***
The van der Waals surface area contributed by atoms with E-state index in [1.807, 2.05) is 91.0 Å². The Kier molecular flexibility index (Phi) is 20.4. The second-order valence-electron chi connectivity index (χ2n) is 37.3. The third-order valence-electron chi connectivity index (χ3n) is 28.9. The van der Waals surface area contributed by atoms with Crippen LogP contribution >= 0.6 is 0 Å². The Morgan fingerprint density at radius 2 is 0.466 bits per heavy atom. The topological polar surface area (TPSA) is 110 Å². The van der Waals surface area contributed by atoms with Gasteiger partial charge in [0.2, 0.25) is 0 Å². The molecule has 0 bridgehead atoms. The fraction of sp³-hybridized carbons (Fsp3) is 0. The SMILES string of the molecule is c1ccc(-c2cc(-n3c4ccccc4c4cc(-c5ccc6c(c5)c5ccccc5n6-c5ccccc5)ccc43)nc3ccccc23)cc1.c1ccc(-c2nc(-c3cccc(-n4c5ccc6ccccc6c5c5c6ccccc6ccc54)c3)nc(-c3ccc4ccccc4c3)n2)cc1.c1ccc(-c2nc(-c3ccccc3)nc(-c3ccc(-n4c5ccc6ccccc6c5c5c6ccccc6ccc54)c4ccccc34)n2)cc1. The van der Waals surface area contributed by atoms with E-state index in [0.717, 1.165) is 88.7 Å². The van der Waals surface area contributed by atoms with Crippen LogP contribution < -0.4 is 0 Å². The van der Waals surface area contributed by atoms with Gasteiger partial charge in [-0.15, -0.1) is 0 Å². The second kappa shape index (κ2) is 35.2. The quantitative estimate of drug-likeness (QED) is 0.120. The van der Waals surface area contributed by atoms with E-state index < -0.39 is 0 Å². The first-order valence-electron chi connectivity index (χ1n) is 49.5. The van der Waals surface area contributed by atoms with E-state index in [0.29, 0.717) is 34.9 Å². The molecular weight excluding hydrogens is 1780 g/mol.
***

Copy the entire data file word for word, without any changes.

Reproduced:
The van der Waals surface area contributed by atoms with E-state index in [1.807, 2.05) is 91.0 Å². The Kier molecular flexibility index (Phi) is 20.4. The second-order valence-electron chi connectivity index (χ2n) is 37.3. The third-order valence-electron chi connectivity index (χ3n) is 28.9. The van der Waals surface area contributed by atoms with Crippen LogP contribution >= 0.6 is 0 Å². The Morgan fingerprint density at radius 2 is 0.466 bits per heavy atom. The topological polar surface area (TPSA) is 110 Å². The van der Waals surface area contributed by atoms with Gasteiger partial charge in [0.2, 0.25) is 0 Å². The molecule has 0 bridgehead atoms. The fraction of sp³-hybridized carbons (Fsp3) is 0. The SMILES string of the molecule is c1ccc(-c2cc(-n3c4ccccc4c4cc(-c5ccc6c(c5)c5ccccc5n6-c5ccccc5)ccc43)nc3ccccc23)cc1.c1ccc(-c2nc(-c3cccc(-n4c5ccc6ccccc6c5c5c6ccccc6ccc54)c3)nc(-c3ccc4ccccc4c3)n2)cc1.c1ccc(-c2nc(-c3ccccc3)nc(-c3ccc(-n4c5ccc6ccccc6c5c5c6ccccc6ccc54)c4ccccc34)n2)cc1. The van der Waals surface area contributed by atoms with E-state index in [0.717, 1.165) is 88.7 Å². The van der Waals surface area contributed by atoms with Crippen LogP contribution < -0.4 is 0 Å². The van der Waals surface area contributed by atoms with Gasteiger partial charge in [-0.15, -0.1) is 0 Å². The second kappa shape index (κ2) is 35.2. The quantitative estimate of drug-likeness (QED) is 0.120. The van der Waals surface area contributed by atoms with E-state index < -0.39 is 0 Å². The first-order valence-electron chi connectivity index (χ1n) is 49.5. The van der Waals surface area contributed by atoms with E-state index in [0.29, 0.717) is 34.9 Å². The molecular weight excluding hydrogens is 1780 g/mol.